- A family that poured all its money into crypto in 2017 says it’s stashed its holdings in secret locations.
- Didi Taihuttu told CNBC he stored the holdings in hardware wallets across four continents.
- In summer 2017, bitcoin traded at an average of $3,500 — now, the price is more than $45,000.
A Dutch family that claims they sold all of their assets to buy bitcoin in 2017, when the cryptocurrency was trading at a fraction of its current price, says they have stashed most of their holdings in secret locations around the world.
Father of the family Didi Taihuttu told CNBC in an interview that he had stored almost three-quarters of the family’s crypto holdings in hardware wallets — small USB devices — in six spots: two in Europe, two in Asia, one in Australia, and one in South America.
Taihuttu previously told Insider that him and his wife sold their family’s assets in the summer of 2017 — the coin’s value climbed from over $2,400 on June 1 that year to more than $4,600 by August 31, per Coindesk data.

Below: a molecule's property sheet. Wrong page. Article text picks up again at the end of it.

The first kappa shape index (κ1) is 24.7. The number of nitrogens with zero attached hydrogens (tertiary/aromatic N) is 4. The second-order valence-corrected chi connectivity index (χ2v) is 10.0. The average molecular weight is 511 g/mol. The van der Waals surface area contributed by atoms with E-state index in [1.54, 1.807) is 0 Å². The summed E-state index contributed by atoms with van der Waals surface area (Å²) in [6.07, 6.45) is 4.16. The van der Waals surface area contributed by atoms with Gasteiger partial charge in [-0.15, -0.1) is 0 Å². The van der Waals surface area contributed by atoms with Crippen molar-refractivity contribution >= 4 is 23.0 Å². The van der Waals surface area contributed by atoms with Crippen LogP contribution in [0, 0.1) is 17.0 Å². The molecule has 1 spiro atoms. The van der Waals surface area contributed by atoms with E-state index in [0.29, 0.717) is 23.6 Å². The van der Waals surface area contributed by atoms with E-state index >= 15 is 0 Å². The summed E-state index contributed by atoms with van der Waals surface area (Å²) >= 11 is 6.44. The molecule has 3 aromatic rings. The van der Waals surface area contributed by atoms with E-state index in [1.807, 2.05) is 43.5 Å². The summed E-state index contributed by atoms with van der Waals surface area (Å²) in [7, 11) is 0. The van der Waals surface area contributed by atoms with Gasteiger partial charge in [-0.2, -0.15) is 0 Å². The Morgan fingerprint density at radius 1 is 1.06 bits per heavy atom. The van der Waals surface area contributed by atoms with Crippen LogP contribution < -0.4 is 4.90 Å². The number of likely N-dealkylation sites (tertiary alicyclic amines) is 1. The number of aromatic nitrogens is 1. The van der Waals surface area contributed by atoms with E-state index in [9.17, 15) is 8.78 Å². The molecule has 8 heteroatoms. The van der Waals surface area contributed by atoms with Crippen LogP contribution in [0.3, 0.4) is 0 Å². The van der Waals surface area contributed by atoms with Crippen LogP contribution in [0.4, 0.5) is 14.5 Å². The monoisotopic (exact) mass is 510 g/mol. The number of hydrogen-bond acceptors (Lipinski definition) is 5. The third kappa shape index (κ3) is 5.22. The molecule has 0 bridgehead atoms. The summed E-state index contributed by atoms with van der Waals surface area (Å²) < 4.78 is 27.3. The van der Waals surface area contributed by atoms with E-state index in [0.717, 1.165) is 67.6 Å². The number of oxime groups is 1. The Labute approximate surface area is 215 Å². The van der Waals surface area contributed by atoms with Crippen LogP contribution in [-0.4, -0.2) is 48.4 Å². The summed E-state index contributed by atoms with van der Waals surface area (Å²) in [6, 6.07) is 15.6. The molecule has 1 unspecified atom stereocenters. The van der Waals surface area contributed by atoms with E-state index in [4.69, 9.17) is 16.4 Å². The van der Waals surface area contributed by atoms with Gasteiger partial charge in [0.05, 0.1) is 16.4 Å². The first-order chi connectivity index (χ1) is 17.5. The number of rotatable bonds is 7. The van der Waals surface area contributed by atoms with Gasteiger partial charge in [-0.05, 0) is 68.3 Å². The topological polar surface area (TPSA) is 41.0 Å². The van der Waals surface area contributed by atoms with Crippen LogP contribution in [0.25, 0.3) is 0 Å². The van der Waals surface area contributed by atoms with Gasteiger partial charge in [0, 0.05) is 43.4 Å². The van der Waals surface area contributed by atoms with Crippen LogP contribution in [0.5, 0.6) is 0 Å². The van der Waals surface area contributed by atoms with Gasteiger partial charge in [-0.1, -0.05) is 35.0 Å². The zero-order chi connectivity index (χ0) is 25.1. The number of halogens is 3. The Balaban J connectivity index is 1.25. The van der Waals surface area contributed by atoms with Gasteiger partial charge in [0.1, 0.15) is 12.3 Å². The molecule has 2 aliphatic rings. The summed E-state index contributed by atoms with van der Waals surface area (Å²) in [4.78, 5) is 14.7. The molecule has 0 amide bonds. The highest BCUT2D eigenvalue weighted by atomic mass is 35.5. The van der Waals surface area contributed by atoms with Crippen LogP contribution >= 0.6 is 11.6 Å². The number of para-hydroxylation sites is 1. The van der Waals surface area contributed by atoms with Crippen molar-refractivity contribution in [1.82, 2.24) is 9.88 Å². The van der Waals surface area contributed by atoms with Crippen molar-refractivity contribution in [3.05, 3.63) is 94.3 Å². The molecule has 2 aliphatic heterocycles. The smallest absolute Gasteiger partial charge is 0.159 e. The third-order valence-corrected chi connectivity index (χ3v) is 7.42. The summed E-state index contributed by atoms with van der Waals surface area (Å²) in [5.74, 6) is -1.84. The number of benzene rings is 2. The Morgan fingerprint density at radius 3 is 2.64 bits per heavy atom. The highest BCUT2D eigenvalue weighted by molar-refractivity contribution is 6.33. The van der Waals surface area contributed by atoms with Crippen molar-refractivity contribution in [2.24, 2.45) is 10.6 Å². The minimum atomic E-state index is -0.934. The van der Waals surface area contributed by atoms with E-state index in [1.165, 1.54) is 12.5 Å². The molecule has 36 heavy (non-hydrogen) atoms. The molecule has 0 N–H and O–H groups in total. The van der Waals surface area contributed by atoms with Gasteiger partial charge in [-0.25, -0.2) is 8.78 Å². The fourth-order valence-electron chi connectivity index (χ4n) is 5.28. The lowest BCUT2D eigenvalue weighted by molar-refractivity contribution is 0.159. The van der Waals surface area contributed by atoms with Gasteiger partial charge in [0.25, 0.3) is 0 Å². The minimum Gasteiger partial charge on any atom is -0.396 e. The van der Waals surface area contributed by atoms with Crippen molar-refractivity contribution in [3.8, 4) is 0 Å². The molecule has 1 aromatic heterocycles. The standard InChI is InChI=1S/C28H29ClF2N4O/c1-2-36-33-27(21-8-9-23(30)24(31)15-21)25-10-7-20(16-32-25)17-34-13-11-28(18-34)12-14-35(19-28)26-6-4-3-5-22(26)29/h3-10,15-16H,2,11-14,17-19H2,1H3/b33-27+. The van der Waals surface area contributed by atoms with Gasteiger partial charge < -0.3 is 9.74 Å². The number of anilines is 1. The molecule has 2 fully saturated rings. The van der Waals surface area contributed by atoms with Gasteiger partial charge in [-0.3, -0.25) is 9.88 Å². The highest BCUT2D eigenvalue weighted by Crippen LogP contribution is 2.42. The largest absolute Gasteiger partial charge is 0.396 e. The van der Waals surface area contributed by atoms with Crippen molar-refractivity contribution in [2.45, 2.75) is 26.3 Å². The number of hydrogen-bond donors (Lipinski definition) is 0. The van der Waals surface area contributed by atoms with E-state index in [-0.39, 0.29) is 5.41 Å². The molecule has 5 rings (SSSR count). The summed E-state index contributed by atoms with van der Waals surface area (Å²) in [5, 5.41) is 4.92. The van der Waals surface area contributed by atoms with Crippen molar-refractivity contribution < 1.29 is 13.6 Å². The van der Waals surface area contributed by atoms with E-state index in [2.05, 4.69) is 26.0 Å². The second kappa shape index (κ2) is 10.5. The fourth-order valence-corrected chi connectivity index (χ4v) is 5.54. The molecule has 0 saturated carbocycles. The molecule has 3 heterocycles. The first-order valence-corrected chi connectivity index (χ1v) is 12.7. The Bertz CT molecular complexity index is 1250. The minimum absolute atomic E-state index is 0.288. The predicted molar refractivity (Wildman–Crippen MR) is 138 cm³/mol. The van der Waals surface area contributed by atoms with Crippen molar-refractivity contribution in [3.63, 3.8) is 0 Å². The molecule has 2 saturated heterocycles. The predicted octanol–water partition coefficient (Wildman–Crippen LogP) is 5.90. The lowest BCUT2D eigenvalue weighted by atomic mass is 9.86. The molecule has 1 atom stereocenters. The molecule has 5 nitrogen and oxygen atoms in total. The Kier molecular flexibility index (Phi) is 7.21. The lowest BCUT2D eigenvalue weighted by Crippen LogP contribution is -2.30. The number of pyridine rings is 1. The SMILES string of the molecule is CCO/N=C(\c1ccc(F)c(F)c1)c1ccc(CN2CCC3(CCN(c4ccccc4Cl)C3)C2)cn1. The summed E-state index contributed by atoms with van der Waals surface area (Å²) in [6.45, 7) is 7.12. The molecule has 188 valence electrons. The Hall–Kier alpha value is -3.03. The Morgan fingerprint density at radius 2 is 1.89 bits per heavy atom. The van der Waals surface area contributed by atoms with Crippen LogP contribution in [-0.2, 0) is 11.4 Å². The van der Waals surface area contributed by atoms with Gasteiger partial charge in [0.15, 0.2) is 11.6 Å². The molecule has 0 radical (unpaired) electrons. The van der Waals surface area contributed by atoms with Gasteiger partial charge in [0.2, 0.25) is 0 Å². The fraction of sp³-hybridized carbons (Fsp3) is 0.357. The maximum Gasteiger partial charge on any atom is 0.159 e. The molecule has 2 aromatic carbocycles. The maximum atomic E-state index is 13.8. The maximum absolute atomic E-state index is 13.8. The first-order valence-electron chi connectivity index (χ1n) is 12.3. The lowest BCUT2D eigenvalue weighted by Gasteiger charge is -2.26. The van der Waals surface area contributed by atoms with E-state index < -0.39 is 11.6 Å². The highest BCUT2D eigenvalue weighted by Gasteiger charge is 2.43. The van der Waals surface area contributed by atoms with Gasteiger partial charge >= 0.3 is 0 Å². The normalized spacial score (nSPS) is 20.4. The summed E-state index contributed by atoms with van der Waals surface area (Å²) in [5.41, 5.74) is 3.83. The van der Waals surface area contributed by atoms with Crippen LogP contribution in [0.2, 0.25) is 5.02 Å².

Taihuttu told CNBC that 74% of his crypto holdings, which also included ethereum and some litecoin, are in “cold” storage. These are hardware devices with passwords stored in computers that are not connected to the internet, so he would need to fly to each location to retrieve his holdings.
“I have hidden the hardware wallets across several countries so that I never have to fly very far if I need to access my cold wallet, in order to jump out of the market,” Taihuttu told CNBC.
The family of five have hidden some of these wallets in rental properties, friends’ houses, and self-storage facilities, Taihuttu told CNBC.
The rest of the family’s crypto is stored in devices hooked up to the internet — so-called “hot” wallets — which Taihuttu can more easily access for day trading, he told CNBC.
Taihuttu told Insider in 2017 that the family had sold its home for around $350,000 (300,000 euros), as well as three cars, a motorbike, his children’s toys, and other possessions to buy bitcoin, and had moved onto a campsite near Venlo, in The Netherlands.
He declined to tell CNBC how much the family holds in crypto.
Taihuttu told CNBC in December 2020 that the family, which has traveled to 40 countries since 2017, still didn’t have a house.
Taihuttu did not immediately respond to Insider’s request for comment.